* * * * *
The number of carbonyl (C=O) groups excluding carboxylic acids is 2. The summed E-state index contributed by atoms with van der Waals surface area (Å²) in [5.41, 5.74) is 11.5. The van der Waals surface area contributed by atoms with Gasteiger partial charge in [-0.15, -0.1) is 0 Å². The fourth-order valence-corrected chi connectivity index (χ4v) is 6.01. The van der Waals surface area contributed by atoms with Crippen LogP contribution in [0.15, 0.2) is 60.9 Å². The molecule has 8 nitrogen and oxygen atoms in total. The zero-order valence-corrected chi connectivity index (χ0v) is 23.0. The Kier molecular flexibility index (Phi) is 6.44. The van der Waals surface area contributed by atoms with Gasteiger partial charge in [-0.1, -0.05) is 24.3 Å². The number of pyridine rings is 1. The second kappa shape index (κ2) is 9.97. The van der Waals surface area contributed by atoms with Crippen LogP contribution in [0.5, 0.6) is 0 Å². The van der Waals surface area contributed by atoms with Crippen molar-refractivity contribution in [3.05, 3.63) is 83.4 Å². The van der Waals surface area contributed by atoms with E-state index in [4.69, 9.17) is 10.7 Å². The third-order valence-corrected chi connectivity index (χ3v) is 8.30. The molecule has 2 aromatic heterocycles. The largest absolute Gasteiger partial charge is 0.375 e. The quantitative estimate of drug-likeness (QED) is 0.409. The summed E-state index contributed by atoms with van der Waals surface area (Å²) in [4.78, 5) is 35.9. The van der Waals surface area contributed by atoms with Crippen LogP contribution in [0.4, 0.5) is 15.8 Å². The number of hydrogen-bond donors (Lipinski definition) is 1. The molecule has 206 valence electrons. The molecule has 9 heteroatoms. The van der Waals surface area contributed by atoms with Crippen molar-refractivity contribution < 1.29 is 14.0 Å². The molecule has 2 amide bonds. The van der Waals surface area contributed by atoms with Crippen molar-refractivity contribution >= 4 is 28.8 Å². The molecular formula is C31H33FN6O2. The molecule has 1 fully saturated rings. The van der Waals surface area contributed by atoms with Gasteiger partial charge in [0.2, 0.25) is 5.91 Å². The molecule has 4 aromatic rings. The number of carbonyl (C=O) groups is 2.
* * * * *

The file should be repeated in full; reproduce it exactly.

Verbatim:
The number of carbonyl (C=O) groups excluding carboxylic acids is 2. The summed E-state index contributed by atoms with van der Waals surface area (Å²) in [5.41, 5.74) is 11.5. The van der Waals surface area contributed by atoms with Gasteiger partial charge in [-0.15, -0.1) is 0 Å². The fourth-order valence-corrected chi connectivity index (χ4v) is 6.01. The van der Waals surface area contributed by atoms with Crippen LogP contribution in [0.15, 0.2) is 60.9 Å². The molecule has 8 nitrogen and oxygen atoms in total. The zero-order valence-corrected chi connectivity index (χ0v) is 23.0. The Kier molecular flexibility index (Phi) is 6.44. The van der Waals surface area contributed by atoms with Gasteiger partial charge in [-0.1, -0.05) is 24.3 Å². The number of pyridine rings is 1. The second kappa shape index (κ2) is 9.97. The van der Waals surface area contributed by atoms with Crippen LogP contribution in [0.5, 0.6) is 0 Å². The van der Waals surface area contributed by atoms with Crippen molar-refractivity contribution in [3.05, 3.63) is 83.4 Å². The van der Waals surface area contributed by atoms with E-state index in [4.69, 9.17) is 10.7 Å². The third-order valence-corrected chi connectivity index (χ3v) is 8.30. The molecule has 2 aromatic heterocycles. The largest absolute Gasteiger partial charge is 0.375 e. The quantitative estimate of drug-likeness (QED) is 0.409. The summed E-state index contributed by atoms with van der Waals surface area (Å²) in [4.78, 5) is 35.9. The van der Waals surface area contributed by atoms with Crippen LogP contribution in [0.4, 0.5) is 15.8 Å². The number of hydrogen-bond donors (Lipinski definition) is 1. The molecule has 206 valence electrons. The molecule has 9 heteroatoms. The van der Waals surface area contributed by atoms with Crippen molar-refractivity contribution < 1.29 is 14.0 Å². The molecule has 2 amide bonds. The van der Waals surface area contributed by atoms with Crippen molar-refractivity contribution >= 4 is 28.8 Å². The molecular formula is C31H33FN6O2. The molecule has 1 fully saturated rings. The van der Waals surface area contributed by atoms with Gasteiger partial charge in [0.2, 0.25) is 5.91 Å². The molecule has 4 aromatic rings. The number of carbonyl (C=O) groups is 2.